I rather invert this reflection for a moment: could USA be taken as an example of mature free press? There's a great network discussing and acting on this already: it is called Independent Media Center, a fast-growing horizontal network built on voluntary local collectives all over the world. It began on USA. It spread first in developed countries. Than I think this reflection about Wikileaks applied to "developing countries" might be missing some point. Before asking what Wikileaks would be like in those countries, we must define which of the developed ones should be taken as a model to compare on. If USA, supposely, might be not an example of mature free press, which developed country could be turned into a model, then? I am thinking about that because, maybe, we have this free press challenge not only in "developing countries", but in a wider range and in more subtile categories than a pair of opposites as "developed/developing countries". This division might not clear up the real picture of the situation of the press and the access to information all over the world, as it supposes that there's a generally better situation in developed countries, and a worse situation in developing ones. This conception demands a deeper investigation.

Submitted by Cyrano on
I posted a comment here propposing a different point-of-view, but it vanished somehow. Let's cast my patience on writing it all over again. We're assuming here that category developed/developing countries is a pair of opposites precise enough to think about media situation all over the world. In developed countries, media sector is functional. In developing ones it is not functional, or just partially functional. Is this precise enough? Is this pair of opposites subtile enough to clear us a usefull picture of media's situation over several countries? Or is it too simple, too narrow, to help us in this discussion? Could USA be taken as model of functional media to compare with? If not, which other developed country could work as this model? Why the Independent Media Center was born in US? Why did this voluntary, horizontal network of free media collectives expand, first and faster, through developed countries? Because their media sectors are more functional, maybe? Or could there be another reason for that? Another case: website The Real Battle in Seattle proposal of publishing voices of those who participated in this historical fact, estimulating ordinary people to tell their version of the history. We can find initiatives like those in Brazil, where I am. Local Indie Media collectives have the same approach. What I'm proposing is that, maybe, demands on a functional media sector are alike in some countries, differing in aspects and ways that might not be clear to us if we work this reflection about Wikileaks in meanings of "developed/developing countries".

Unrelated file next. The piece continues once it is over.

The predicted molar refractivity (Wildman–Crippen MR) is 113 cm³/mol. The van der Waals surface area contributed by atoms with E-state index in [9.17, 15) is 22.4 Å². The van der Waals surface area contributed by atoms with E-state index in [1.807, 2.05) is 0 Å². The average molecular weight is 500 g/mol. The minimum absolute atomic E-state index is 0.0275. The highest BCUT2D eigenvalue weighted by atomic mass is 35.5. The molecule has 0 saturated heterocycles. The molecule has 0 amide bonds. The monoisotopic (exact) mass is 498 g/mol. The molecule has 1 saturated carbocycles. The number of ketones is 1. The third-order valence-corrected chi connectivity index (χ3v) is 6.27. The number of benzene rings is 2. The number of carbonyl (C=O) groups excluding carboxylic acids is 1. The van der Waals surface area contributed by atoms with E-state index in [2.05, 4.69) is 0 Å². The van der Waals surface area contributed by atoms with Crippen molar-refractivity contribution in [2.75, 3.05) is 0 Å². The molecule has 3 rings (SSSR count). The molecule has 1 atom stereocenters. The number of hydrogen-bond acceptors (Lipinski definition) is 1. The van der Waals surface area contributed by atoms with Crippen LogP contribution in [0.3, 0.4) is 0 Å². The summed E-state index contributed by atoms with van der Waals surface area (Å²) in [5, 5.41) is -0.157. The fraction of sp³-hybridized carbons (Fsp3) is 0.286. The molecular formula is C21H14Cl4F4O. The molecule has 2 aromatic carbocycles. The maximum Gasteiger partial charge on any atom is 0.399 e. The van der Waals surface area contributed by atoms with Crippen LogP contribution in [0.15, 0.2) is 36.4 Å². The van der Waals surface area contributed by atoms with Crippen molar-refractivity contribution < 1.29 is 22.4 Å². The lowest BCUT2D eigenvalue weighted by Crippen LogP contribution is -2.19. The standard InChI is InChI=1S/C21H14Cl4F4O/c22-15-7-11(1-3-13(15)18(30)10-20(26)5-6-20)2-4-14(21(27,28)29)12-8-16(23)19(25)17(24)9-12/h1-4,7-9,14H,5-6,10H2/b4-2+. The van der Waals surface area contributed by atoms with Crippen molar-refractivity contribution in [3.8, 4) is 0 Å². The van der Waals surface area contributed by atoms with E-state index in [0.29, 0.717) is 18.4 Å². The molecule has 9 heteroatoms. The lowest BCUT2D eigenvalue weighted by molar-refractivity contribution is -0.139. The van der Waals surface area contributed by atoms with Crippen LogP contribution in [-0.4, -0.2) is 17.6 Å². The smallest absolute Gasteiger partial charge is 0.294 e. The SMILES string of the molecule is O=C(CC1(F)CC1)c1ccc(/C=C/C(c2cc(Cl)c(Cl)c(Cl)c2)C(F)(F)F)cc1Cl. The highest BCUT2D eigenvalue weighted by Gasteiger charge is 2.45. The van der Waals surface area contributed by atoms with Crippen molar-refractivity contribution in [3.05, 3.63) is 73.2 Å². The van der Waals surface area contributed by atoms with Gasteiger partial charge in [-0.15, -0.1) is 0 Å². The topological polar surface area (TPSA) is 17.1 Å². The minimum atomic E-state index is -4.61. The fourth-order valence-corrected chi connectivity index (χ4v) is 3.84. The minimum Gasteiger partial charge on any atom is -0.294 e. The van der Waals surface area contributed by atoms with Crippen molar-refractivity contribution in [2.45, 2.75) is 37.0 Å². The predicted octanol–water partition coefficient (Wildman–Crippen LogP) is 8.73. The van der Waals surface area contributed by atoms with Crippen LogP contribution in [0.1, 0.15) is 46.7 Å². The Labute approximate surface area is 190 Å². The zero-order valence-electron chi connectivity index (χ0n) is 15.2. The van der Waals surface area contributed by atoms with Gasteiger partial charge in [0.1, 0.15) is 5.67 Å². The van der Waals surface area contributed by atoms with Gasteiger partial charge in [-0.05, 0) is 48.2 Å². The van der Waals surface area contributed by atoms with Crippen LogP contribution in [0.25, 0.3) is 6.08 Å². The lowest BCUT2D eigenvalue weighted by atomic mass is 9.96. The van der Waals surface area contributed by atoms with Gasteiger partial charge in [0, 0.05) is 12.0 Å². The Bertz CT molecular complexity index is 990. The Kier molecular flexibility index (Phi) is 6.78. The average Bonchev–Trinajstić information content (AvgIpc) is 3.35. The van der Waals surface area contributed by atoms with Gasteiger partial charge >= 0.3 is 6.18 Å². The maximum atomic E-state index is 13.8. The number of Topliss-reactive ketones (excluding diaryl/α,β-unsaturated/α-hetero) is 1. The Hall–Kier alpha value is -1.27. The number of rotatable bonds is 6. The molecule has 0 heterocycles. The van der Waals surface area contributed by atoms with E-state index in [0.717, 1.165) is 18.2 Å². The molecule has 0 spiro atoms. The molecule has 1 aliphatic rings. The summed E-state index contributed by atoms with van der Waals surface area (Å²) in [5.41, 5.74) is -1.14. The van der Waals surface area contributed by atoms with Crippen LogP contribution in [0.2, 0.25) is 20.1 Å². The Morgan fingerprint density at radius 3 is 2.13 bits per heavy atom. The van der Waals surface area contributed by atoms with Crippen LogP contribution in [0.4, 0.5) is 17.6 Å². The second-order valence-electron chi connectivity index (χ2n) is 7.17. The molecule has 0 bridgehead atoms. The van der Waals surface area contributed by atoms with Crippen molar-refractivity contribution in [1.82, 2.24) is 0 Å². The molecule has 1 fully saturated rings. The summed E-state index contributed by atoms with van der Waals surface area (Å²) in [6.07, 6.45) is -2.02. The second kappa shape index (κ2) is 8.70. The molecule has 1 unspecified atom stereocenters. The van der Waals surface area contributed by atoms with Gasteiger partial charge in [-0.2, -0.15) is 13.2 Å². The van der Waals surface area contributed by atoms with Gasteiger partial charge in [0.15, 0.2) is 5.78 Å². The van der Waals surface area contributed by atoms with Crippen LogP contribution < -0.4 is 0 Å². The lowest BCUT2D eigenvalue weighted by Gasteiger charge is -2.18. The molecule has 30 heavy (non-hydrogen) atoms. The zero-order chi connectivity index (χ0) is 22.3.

Submitted by Anonymous on
yet another entry about how Wikileaks could be the next model for journalism/how less "media freedom" in developing countries leads to a worse media. IMHO, media critics tend to stress too much on government intervention on the media in developing countries, they view the corporate, oligopoly model of the media popular in developed countries as less harmful. Even though I truly hope things like Wikileaks will help raise unheard voices like the author wants to say, I agree with Cyrano that this process does not necessarily have to be confined to developing countries. Unfortunately, the view that developed countries have a better media permeates the landscape of journalism training assistance. Media context really needs to be taken at a much deeper level than it is now. The argument that "it takes time to ..." isn't 100% wrong, it's just realistic.

Submitted by Anonymous on
The real issue is that the MSM is completely controlled and people have caught on. The level of deception on the "boobtubes" is at all time high's. The old motto was to "inform the public" not "Form public opinion" as we see on virtually all alphabet news channels today, some to a point of absolute disgust. Thanks to wikileaks and a few other sites on the web I can get truth and that's what I'm interested in to begin with. Spin is just another term for BS'ing.